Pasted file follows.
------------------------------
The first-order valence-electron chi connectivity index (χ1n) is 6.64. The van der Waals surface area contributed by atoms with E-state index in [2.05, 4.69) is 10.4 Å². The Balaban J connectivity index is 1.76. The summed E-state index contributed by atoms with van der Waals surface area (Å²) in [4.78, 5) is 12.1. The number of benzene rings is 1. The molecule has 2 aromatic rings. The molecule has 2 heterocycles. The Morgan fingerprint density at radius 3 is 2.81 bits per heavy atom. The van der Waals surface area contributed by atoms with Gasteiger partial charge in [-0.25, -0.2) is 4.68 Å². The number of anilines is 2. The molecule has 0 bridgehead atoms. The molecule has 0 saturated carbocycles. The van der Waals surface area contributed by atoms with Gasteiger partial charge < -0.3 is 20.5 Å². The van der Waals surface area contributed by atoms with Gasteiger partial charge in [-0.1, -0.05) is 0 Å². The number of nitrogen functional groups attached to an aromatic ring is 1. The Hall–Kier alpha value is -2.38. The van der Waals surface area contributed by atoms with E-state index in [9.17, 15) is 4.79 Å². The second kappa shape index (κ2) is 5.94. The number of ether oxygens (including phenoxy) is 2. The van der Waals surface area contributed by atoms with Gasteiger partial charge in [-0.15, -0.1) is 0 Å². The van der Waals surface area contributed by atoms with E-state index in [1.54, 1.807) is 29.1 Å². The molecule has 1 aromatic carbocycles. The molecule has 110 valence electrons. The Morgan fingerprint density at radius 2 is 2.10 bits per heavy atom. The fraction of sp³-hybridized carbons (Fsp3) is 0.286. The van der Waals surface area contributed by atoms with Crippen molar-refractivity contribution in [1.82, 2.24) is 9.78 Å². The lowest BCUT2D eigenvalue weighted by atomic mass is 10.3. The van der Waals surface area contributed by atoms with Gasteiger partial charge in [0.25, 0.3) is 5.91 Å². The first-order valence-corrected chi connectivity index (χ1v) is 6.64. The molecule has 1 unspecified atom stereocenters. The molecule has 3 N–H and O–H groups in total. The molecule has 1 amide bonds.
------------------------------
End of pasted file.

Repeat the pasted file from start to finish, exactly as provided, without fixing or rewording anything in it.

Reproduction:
The first-order valence-electron chi connectivity index (χ1n) is 6.64. The van der Waals surface area contributed by atoms with E-state index in [2.05, 4.69) is 10.4 Å². The Balaban J connectivity index is 1.76. The summed E-state index contributed by atoms with van der Waals surface area (Å²) in [4.78, 5) is 12.1. The number of benzene rings is 1. The molecule has 2 aromatic rings. The molecule has 2 heterocycles. The Morgan fingerprint density at radius 3 is 2.81 bits per heavy atom. The van der Waals surface area contributed by atoms with Gasteiger partial charge in [-0.25, -0.2) is 4.68 Å². The number of anilines is 2. The molecule has 0 bridgehead atoms. The molecule has 0 saturated carbocycles. The van der Waals surface area contributed by atoms with Gasteiger partial charge < -0.3 is 20.5 Å². The van der Waals surface area contributed by atoms with Gasteiger partial charge in [-0.1, -0.05) is 0 Å². The number of nitrogen functional groups attached to an aromatic ring is 1. The Hall–Kier alpha value is -2.38. The van der Waals surface area contributed by atoms with E-state index in [9.17, 15) is 4.79 Å². The second kappa shape index (κ2) is 5.94. The number of ether oxygens (including phenoxy) is 2. The van der Waals surface area contributed by atoms with Gasteiger partial charge in [-0.15, -0.1) is 0 Å². The van der Waals surface area contributed by atoms with E-state index in [1.54, 1.807) is 29.1 Å². The molecule has 1 aromatic carbocycles. The molecule has 110 valence electrons. The Morgan fingerprint density at radius 2 is 2.10 bits per heavy atom. The fraction of sp³-hybridized carbons (Fsp3) is 0.286. The van der Waals surface area contributed by atoms with Crippen molar-refractivity contribution in [1.82, 2.24) is 9.78 Å². The lowest BCUT2D eigenvalue weighted by atomic mass is 10.3. The van der Waals surface area contributed by atoms with Gasteiger partial charge in [0.25, 0.3) is 5.91 Å². The first-order valence-corrected chi connectivity index (χ1v) is 6.64. The molecule has 1 unspecified atom stereocenters. The molecule has 3 N–H and O–H groups in total. The molecule has 1 amide bonds.